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Hi all.

I've been asked by a friend for some advice on how to go about recording the audio for an event he's filming. I don't have much experience with events recording and am still a little green when it comes to suggestions for models of mic; I have some ideas on what to suggest but need some help filling in the details etc, please, and some feedback on my ideas!

The event is a publishing conference that runs over two days. The client wants both days to be filmed and edited down in to 5x 10min videos. It’s taking place in a church/town hall which generates a lot of reverb. There will be a number of people speaking throughout the day as well as questions from the audience. From what I've been told, is sounds like some of the speakers, when not being the main speaker, may be sat on-stage to one side and potentially interact with the the person currently leading the event.

I've been informed money is "no object really", but naturally it would be good to keep costs down. My friends has some of his own gear but will be renting anything else they need.

My thoughts were to, ideally, boom the audience (with Rode NTG2s, my friend has one of these already), maybe using multiple mics and operators if it's a large turnout; a short delay whilst an operator gets into position before someone asks a question shouldn't really be an issue, especially if it's all going to be edited down in the end.

A decent hyper-cardiod patterned mic should do for the main speaker, in a fixed location on the stage. I was thinking it would be a good idea to lapel-mic all the speakers, too, so that any interaction from those sitting to the side could be captured too.

Can anyone suggest and (other) models of mic to use and any other advice on how this event should be captured?

Thanks in advance!

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Would you know if there's going to be a PA system in the venue for the event? If so, then getting a feed from it would save you from having to mic people.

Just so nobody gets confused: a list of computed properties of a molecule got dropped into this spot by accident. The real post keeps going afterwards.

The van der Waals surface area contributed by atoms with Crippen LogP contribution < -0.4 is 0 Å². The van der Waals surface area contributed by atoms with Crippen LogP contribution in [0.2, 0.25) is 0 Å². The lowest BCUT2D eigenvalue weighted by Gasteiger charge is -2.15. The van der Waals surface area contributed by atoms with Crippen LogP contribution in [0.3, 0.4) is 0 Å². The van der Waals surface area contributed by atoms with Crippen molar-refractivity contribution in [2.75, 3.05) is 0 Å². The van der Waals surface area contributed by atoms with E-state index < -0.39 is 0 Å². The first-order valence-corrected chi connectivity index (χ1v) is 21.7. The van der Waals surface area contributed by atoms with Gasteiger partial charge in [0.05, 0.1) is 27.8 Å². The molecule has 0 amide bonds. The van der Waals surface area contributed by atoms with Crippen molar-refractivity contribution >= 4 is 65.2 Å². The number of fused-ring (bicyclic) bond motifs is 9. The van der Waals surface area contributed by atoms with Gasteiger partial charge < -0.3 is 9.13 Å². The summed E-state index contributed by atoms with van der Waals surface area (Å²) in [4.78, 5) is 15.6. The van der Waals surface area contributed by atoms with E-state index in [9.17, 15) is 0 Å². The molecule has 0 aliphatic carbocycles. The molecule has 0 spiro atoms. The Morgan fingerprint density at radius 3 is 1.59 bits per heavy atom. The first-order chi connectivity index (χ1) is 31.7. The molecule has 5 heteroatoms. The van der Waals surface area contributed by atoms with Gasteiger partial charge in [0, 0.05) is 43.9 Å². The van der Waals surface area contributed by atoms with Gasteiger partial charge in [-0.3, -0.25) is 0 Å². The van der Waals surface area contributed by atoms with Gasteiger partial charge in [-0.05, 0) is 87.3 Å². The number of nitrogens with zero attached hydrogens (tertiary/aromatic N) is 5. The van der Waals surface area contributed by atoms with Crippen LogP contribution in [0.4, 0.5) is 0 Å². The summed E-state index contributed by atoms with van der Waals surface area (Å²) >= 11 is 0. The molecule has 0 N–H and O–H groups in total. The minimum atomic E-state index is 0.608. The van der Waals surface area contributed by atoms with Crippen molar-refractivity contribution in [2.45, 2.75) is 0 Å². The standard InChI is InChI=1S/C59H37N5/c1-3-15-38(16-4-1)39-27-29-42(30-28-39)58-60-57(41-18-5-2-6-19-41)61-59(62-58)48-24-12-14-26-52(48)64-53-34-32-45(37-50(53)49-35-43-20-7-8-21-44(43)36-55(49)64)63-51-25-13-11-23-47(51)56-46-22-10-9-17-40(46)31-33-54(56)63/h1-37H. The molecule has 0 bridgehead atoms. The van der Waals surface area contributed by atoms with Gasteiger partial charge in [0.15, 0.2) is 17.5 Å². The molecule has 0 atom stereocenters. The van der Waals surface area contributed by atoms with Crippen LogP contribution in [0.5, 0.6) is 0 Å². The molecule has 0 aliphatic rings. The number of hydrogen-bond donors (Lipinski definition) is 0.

And also, I don't think you'd want to have a boom flying around throughout the whole event.

  • Thanks fpr the advice! Yeah ok, maybe a boom isn't the best idea! – Skarik May 30 '12 at 20:58
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Definitely find out if there is a PA system or perhaps an event company is providing the amplification and other services. If there is then, as soundspeed mentioned, just take a feed from the mixer. I also agree that a boom is not a good idea for the audience, would be much better to have 1 or 2 radio handhelds that can be passed around, if you do this make sure to place some bright different coloured electrical tape on the mics so you know which one is being used. But if there is a PA then that operator will be taking care of that anyway.

Good luck.

  • Handhelds are a great suggestion, thank you! Yeah, a mixer feed sounds practical! – Skarik May 30 '12 at 20:59
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if there's a lecturn, a simple gooseneck would capture your vocals

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If there is a PA use a line splitter to take a feed from every mic before it is sent to the desk.

http://www.canford.co.uk/Products/20-375_EMO-E375-LINE-SPLITTER-6-channel-3-way-3U-rackmount

Make sure that you warn the PA company, and that that you bring extra XLR cables.

  • Ah brilliant, using that'd simplify things, thank you! – Skarik May 30 '12 at 21:01
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I do support the idea of taking a feed from the PA system, but -just guessing- there is always going to be some people that won't wait for the microphone to be on their hands to ask their own question, some may yell? Maybe they ask an improvised but important question without the mic. I do encourage you to record from the PA, as well as recording the audience, but you will need several mics though. As mentioned above, a boom should not be your best choice, if someone is totally of axis you are pretty much screwed, compared to that of using maybe just a cardioid-condenser mic?

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